Hi Dr. Redmond,
I have read your book "It's Your Hormones" and find it very helpful in this hair dilemma. I do have two questions, though. I have used spironolactone two different times to help with my hair loss. I know my hair loss is hormonal, because it began a few months after stopping birth control pills and just never got better. I am now back on Desogen for about 5 months and I have started spiro once again now for two weeks. Last time I used it for about 2 months. Is it normal to see increased shedding when taking spiro? This begins to happen to me after the second or third day of taking it. It happened before also and it just won't stop. And, can it cause oily scalp and hair as well? My hair was not oily before I began the spiro, but now I have to wash it every day or it looks terrible. I know spiro is supposed to dry everything up, but could it possibly do the opposite to some? I have not changed anything else about my routine either. Thank you for your help. I really appreciate it.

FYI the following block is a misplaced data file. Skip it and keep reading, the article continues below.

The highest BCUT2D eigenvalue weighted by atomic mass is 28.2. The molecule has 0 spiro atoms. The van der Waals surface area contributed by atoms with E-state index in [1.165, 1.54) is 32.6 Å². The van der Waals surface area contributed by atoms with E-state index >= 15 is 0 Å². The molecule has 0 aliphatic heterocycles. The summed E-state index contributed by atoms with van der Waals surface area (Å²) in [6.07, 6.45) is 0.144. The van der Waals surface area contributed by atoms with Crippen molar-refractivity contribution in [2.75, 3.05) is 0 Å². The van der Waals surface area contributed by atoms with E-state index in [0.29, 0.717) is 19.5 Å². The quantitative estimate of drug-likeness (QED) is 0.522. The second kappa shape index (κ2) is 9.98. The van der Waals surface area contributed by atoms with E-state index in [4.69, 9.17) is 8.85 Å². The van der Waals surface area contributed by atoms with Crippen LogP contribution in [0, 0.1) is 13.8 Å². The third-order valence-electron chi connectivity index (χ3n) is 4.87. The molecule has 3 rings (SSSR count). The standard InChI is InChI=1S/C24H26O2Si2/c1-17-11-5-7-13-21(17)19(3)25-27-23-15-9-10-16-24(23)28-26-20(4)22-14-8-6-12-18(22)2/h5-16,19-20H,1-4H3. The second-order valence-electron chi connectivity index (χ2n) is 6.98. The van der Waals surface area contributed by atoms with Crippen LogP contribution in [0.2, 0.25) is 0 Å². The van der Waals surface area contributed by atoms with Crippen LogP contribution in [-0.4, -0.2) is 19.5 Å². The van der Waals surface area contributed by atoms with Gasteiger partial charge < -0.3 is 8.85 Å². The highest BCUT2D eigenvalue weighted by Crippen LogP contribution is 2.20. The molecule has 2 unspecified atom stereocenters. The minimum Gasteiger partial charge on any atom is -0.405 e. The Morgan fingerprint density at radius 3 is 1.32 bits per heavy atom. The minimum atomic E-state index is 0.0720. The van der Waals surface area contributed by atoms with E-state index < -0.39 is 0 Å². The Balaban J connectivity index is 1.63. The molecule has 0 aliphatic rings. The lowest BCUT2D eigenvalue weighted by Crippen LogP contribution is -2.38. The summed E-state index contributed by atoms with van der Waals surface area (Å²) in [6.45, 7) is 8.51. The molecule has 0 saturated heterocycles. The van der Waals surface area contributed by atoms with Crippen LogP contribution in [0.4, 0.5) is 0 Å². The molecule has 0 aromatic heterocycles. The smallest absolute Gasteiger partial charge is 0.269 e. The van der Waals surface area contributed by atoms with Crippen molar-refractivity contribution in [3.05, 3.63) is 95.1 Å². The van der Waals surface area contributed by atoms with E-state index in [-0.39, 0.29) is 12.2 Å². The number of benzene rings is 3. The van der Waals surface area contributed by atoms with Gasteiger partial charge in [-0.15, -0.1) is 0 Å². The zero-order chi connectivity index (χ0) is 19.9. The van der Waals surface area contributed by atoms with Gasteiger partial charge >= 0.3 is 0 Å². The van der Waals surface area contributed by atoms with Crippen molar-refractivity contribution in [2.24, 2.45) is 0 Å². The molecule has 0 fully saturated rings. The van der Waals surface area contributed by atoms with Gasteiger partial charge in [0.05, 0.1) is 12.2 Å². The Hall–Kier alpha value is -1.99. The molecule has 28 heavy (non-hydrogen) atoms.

I do not think that spiro causes hair loss. However spiro does not start to help shedding until someone has been on it for at least 2 to 4 mos. It also needs to be taken in an adequate does, usually 100 to 200 mg per day but less in certain circumstances. I think the increased hair loss is because people usually start to take spiro because their hair is getting worse and it often, unfortunately, continues to worsen while waiting for the spiro to work.
Originally Posted by rld
Spiro does not work for all alopecia but the most common reason it does not work is that someone was on too low a dose and/or did not take in long enough to see a response.
Be careful of internet posts about this. Often people post to get some relief when things are not going well, but then stop as they get better. This is understandable bur has the effect of needlessly discouraging people.
Geoffrey Redmond, MD
The Hormone Help Center of New York http://www.hormonehelpny.com/
Author, It's Your Hormones
It is not appropriate to make medical diagnoses or treatment recommendations over the internet. Replies to questions intended as general information and not as medical advice for any individual. An appropriate health care provider should be consulted for specific advice.
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